The Baroque rooms of Palazzo Trigona, in Noto, re-open to the public after 40 years: the Eduardo Secci Gallery presents the paintings of Marco Eusepi.
Baroque and contemporary, two dimensions in dialogue beyond time but deeply in space and through the universal language of painting. In Noto, a Sicilian Unesco Heritage town, included in the site of the “Late Baroque Towns of the Val di Noto”, the spaces of Palazzo Trigona, sumptuous monumental architecture with its characteristic nine pot-bellied balconies, open to the public for the first time in 40 years, to host the works of Marco Eusepi, on the occasion of “Gardens”, an exhibition presented by the Eduardo Secci Gallery, based in Florence and Milan, and curated by Pier Paolo Pancotto. Born in 1991, in Anzio, Eusepi personally chose the rooms to be dedicated to the exhibition, laden with ornaments and stuccoes, frescoes and wall paintings, which come into contact with the works, pictorial works on canvas and on paper, of small and large dimensions.
A phantasmagoria of forms, elements, colours, suggestions and encroachments, expressing Eusepi’s research into the medium of painting. Snippets of nature and glimpses of landscape are the subjects portrayed and re-elaborated by the artist, starting from the tradition of the genre to arrive at a contemporary vision, fragmentary or cohesive, between lines, backgrounds and spots that advance and retreat from the surface. In his pictorial grammar, the surface becomes a field of formal deconstruction in which different planes merge, questioning compositional hierarchies through the creation of new material organisms.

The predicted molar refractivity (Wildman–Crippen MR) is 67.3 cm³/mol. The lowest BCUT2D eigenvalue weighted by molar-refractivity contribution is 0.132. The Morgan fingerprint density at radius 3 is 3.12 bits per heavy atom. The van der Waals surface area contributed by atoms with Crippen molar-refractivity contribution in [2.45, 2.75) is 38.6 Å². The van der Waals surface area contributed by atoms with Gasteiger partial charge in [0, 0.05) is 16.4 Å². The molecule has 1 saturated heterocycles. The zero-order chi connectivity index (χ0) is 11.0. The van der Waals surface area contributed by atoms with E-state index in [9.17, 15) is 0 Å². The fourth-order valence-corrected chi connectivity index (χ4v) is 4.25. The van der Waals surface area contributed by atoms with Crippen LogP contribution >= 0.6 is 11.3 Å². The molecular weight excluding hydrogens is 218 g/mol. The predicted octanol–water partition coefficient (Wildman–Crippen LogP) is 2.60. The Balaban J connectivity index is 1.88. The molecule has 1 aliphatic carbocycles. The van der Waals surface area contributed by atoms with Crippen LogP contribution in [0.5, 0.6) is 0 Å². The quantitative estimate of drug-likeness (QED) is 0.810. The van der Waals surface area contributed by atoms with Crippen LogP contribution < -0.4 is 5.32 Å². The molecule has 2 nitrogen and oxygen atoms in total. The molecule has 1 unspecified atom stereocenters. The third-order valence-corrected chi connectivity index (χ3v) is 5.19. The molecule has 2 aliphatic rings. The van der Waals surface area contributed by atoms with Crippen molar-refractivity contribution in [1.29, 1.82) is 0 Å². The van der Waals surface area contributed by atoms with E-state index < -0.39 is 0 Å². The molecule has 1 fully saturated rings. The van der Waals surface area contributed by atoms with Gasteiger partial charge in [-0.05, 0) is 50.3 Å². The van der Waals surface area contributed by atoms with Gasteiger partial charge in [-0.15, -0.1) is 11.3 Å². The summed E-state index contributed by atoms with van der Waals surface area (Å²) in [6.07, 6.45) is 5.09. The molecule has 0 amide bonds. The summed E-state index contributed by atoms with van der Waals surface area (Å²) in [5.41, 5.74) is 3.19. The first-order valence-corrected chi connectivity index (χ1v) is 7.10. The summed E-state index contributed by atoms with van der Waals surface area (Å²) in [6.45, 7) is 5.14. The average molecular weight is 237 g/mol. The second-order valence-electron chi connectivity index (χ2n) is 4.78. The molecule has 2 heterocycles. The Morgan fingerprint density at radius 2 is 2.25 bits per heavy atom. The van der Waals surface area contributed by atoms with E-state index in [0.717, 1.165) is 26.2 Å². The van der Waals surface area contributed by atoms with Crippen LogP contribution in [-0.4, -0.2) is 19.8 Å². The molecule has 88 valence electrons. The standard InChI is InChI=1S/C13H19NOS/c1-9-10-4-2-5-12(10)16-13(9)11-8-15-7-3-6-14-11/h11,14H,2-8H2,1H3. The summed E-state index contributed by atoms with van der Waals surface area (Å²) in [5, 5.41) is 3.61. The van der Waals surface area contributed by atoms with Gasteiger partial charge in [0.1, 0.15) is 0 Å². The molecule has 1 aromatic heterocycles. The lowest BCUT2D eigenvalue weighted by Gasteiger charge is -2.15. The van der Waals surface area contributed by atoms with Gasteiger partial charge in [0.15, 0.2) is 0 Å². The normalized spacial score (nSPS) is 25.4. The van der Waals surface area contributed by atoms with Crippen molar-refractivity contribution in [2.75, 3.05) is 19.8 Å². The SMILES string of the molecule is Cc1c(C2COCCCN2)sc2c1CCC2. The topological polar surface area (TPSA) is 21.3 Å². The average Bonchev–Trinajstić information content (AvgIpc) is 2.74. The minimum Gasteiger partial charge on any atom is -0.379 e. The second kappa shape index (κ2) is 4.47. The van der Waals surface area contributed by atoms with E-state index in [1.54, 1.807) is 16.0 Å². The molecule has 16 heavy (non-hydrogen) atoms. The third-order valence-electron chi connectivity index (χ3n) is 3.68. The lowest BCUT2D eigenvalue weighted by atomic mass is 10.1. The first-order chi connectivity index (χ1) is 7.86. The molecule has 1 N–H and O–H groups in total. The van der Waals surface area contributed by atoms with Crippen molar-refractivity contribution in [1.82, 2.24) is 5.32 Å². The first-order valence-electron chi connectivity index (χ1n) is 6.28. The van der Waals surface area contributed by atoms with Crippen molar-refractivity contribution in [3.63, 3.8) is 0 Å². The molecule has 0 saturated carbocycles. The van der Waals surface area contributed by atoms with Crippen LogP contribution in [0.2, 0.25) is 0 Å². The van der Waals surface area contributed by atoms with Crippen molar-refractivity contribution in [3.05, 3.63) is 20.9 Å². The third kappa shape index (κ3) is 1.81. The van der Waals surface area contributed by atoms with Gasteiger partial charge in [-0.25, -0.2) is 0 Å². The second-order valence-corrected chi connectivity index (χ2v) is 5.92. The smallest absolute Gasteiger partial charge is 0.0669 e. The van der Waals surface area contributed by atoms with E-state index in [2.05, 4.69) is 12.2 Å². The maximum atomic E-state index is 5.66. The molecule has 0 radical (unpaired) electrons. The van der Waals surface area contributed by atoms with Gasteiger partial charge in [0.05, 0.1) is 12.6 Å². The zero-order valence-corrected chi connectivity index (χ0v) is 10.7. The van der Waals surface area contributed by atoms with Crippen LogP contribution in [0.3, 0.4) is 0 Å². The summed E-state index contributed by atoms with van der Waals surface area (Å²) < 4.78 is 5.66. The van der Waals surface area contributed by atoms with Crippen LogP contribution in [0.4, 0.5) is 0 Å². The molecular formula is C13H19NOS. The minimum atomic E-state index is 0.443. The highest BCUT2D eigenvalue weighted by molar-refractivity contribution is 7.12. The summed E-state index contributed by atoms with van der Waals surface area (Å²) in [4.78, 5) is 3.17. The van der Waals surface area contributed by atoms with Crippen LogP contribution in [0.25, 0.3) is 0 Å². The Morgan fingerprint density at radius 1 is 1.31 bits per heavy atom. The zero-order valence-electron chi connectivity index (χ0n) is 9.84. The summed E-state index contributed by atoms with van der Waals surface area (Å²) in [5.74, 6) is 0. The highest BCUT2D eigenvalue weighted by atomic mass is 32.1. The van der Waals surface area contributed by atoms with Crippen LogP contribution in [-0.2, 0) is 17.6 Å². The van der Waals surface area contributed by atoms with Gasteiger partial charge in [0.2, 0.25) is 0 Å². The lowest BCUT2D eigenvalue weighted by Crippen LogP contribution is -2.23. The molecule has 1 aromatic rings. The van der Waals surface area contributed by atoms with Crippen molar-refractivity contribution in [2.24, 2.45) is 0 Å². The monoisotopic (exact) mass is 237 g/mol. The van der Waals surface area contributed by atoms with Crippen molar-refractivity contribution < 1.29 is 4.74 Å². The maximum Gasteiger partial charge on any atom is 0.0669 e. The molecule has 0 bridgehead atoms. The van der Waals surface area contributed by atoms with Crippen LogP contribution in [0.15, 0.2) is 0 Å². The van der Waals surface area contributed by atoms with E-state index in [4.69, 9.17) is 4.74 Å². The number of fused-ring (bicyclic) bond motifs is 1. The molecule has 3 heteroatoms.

“The works find their place in the evocative rooms of the Baroque building, Palazzo Trigona di Cannicarao, integrating themselves integrally with them, almost as if they had always been there and only now revealing their presence. Many of them, in fact, were conceived by the artist for the occasion and, united with the others, they give rise to a sort of large installation that, without a break in continuity, unfolds in the palace, emphasising the environmental character that Eusepi’s pictorial syntax is capable of generating,” explained Pancotto in the critical text accompanying the exhibition.
“The works, all dated between 2019 and 2022, have as their subject landscapes or vegetal elements that, following a chromatic range that is sometimes more faithful to reality and sometimes more fanciful, emerge from the light background of the paper with the same unbridled speed with which they run through the artist’s gaze and heart in everyday life,” the curator continued. “In short, this is how his operating system could be summed up: relying on the rapidity of a pictorial gesture to convey the immediacy of a sensation – mostly aroused by nature – and thus making the spectators participate in it, sharing with them the perceptive experience that gave rise to it; spontaneously, without resorting to any artifice, just as, following the natural course of things, the event took place. In this sense, these flowers, these views take on an almost autobiographical character, given the intimate nature that determined them’.